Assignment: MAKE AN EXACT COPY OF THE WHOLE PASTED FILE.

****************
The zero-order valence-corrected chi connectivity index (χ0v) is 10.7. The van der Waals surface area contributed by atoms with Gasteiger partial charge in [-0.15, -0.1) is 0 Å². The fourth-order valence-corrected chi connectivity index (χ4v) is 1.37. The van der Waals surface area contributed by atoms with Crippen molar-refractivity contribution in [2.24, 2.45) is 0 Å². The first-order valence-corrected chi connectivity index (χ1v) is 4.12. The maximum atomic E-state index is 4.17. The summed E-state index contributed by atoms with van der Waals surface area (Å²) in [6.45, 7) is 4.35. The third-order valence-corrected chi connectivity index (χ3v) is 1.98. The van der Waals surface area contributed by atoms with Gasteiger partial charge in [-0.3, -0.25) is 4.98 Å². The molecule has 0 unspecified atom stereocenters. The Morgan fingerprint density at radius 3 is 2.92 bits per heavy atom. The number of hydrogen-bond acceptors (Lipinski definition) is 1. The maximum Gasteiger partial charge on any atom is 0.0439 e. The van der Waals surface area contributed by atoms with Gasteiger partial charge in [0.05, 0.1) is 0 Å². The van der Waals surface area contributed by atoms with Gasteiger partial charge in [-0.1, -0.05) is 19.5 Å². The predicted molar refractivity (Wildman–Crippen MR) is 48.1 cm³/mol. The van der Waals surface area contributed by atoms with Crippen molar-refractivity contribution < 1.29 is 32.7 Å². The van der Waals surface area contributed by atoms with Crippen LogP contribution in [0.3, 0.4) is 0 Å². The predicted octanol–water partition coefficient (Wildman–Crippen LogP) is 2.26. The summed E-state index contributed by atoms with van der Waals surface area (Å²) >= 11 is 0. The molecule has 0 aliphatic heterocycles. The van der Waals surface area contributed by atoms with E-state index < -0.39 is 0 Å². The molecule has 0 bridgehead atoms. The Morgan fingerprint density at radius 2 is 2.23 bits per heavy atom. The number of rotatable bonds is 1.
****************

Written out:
The zero-order valence-corrected chi connectivity index (χ0v) is 10.7. The van der Waals surface area contributed by atoms with Gasteiger partial charge in [-0.15, -0.1) is 0 Å². The fourth-order valence-corrected chi connectivity index (χ4v) is 1.37. The van der Waals surface area contributed by atoms with Crippen molar-refractivity contribution in [2.24, 2.45) is 0 Å². The first-order valence-corrected chi connectivity index (χ1v) is 4.12. The maximum atomic E-state index is 4.17. The summed E-state index contributed by atoms with van der Waals surface area (Å²) in [6.45, 7) is 4.35. The third-order valence-corrected chi connectivity index (χ3v) is 1.98. The van der Waals surface area contributed by atoms with Gasteiger partial charge in [-0.3, -0.25) is 4.98 Å². The molecule has 0 unspecified atom stereocenters. The Morgan fingerprint density at radius 3 is 2.92 bits per heavy atom. The number of hydrogen-bond acceptors (Lipinski definition) is 1. The maximum Gasteiger partial charge on any atom is 0.0439 e. The van der Waals surface area contributed by atoms with Gasteiger partial charge in [0.05, 0.1) is 0 Å². The van der Waals surface area contributed by atoms with Gasteiger partial charge in [-0.1, -0.05) is 19.5 Å². The predicted molar refractivity (Wildman–Crippen MR) is 48.1 cm³/mol. The van der Waals surface area contributed by atoms with Crippen molar-refractivity contribution < 1.29 is 32.7 Å². The van der Waals surface area contributed by atoms with Crippen LogP contribution in [0.3, 0.4) is 0 Å². The predicted octanol–water partition coefficient (Wildman–Crippen LogP) is 2.26. The summed E-state index contributed by atoms with van der Waals surface area (Å²) >= 11 is 0. The molecule has 0 aliphatic heterocycles. The van der Waals surface area contributed by atoms with E-state index < -0.39 is 0 Å². The molecule has 0 bridgehead atoms. The Morgan fingerprint density at radius 2 is 2.23 bits per heavy atom. The number of rotatable bonds is 1.